“Why will tribal people vote for someone who is planning to push them out of the forest which is their home? This election result is due to the manipulation of the electronic voting machines. If elections are conducted by ballot paper today the picture will change. The issues of forest dwellers and tribal people are the main issue for us and we will continue to fight for them,” Chhotubhai Amarsinh Vasava, who is the founder of the Bharatiya Tribal Party, told Mongabay-India.
BTP fought on 17 seats across constituencies in Gujarat, Maharashtra, Madhya Pradesh, and Rajasthan but failed to win any seat.

Nationalism scored over concerns of tribal people

Experts believe it was the BJP’s message of nationalism – of putting nation above everything else – which found resonance over everything else.
“The problem is that this election was fought on non-issues. Issues like displacement, mining, and implementation of forest rights did not find resonance in the 2019 Lok Sabha elections. In the past few years, issues of farmers, the stress in the rural sector and problems faced by tribal people got the attention but BJP was successful in changing the narrative through the issue of nationalism. So, even if a farmer is facing problems he is voting for the BJP in the name of strengthening the country. It was not an issue-based election,” Alok Shukla of the Chhattisgarh Bachao Andolan told Mongabay-India.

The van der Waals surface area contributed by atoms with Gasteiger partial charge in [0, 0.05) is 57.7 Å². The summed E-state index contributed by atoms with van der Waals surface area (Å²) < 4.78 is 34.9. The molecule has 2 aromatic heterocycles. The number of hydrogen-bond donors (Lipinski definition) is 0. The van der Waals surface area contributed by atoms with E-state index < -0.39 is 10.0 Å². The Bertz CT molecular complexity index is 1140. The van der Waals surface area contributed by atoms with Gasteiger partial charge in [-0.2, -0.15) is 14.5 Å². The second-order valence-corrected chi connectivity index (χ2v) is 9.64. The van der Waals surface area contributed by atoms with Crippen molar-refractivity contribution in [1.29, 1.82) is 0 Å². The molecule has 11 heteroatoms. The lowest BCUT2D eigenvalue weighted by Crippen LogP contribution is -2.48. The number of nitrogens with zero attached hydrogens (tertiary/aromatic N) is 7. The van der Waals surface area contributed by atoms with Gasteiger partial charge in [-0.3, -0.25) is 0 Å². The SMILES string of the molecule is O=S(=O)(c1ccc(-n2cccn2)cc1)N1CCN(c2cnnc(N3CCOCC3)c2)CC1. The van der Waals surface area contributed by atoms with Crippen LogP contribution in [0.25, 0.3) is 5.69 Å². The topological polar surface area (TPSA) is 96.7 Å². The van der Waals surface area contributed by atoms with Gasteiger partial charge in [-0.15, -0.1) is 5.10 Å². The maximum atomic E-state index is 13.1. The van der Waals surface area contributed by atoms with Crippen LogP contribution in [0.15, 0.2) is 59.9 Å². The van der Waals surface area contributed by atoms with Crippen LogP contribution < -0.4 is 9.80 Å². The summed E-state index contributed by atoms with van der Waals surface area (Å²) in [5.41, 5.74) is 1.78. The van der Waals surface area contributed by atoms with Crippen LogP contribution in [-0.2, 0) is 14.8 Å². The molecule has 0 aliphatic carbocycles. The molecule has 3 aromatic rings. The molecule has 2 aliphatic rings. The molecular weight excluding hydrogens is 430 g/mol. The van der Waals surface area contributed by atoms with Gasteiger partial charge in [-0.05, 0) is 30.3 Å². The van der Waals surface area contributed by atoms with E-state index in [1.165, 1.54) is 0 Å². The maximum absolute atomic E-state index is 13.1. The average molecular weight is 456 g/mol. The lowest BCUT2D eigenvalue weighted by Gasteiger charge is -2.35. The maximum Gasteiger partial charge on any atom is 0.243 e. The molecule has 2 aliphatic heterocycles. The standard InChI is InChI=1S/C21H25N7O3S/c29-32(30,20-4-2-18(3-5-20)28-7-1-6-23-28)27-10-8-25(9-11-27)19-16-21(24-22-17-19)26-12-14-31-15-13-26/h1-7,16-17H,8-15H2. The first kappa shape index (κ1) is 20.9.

Explaining further the reasons behind BJP’s success, Nilanjan Mukhopadhyay stressed that the underlying message of the entire campaign was to put nation above all other issues.
“They were made to feel that it is the time to think for the nation and not just for the small personal demands. That is what I think has prevailed in this election,” said Mukhopadhyay.
But leaders stressed that it is not an end to their struggles for ensuring the welfare of the tribal community.
A senior Congress leader, who wished to remain anonymous, said throughout the 2019 elections they highlighted the issues of tribal people not getting justice, but it didn’t translate in support for them.
“Our party was very vocal about the problem of the tribal community. We were the ones who enacted the FRA 2006. Our party’s president Rahul Gandhi had even asked the chief ministers of Congress-led governments in Rajasthan, Madhya Pradesh, and Chhattisgarh to oppose SC’s decision and file a review petition. We will continue working on the issue,” said the Congress leader.
BTP’s founder Vasava too said that they would continue their struggle and unite tribal leaders from across India under one single platform.
“We are not giving up as no one is going to fight for the tribal people. We will take this struggle to a logical conclusion ourselves because no matter who forms the government they are not going to work for the welfare of the tribal community. Over the next few years, we will unite all tribal leaders under one platform,” Vasava stressed.